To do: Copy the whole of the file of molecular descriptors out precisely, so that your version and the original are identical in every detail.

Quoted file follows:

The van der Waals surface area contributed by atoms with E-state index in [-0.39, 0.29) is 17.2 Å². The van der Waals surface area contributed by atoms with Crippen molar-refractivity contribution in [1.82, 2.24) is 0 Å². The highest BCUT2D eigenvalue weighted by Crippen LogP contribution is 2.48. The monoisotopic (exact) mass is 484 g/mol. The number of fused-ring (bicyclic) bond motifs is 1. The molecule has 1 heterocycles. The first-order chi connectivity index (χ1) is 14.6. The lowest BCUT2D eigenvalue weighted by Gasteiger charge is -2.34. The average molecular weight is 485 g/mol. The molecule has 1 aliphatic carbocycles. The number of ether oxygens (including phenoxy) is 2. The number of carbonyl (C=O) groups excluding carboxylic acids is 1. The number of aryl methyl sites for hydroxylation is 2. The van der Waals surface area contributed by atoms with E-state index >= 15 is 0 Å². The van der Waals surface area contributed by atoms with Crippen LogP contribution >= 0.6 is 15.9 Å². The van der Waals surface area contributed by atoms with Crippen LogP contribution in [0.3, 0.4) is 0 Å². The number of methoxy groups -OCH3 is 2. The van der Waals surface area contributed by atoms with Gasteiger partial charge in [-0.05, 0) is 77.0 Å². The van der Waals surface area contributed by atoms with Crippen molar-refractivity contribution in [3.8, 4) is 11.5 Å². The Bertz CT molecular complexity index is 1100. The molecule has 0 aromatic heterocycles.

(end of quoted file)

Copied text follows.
The van der Waals surface area contributed by atoms with E-state index in [-0.39, 0.29) is 17.2 Å². The van der Waals surface area contributed by atoms with Crippen molar-refractivity contribution in [1.82, 2.24) is 0 Å². The highest BCUT2D eigenvalue weighted by Crippen LogP contribution is 2.48. The monoisotopic (exact) mass is 484 g/mol. The number of fused-ring (bicyclic) bond motifs is 1. The molecule has 1 heterocycles. The first-order chi connectivity index (χ1) is 14.6. The lowest BCUT2D eigenvalue weighted by Gasteiger charge is -2.34. The average molecular weight is 485 g/mol. The molecule has 1 aliphatic carbocycles. The number of ether oxygens (including phenoxy) is 2. The number of carbonyl (C=O) groups excluding carboxylic acids is 1. The number of aryl methyl sites for hydroxylation is 2. The van der Waals surface area contributed by atoms with E-state index >= 15 is 0 Å². The van der Waals surface area contributed by atoms with Crippen LogP contribution >= 0.6 is 15.9 Å². The van der Waals surface area contributed by atoms with Crippen LogP contribution in [0.3, 0.4) is 0 Å². The number of methoxy groups -OCH3 is 2. The van der Waals surface area contributed by atoms with Gasteiger partial charge in [-0.05, 0) is 77.0 Å². The van der Waals surface area contributed by atoms with Crippen molar-refractivity contribution in [3.8, 4) is 11.5 Å². The Bertz CT molecular complexity index is 1100. The molecule has 0 aromatic heterocycles.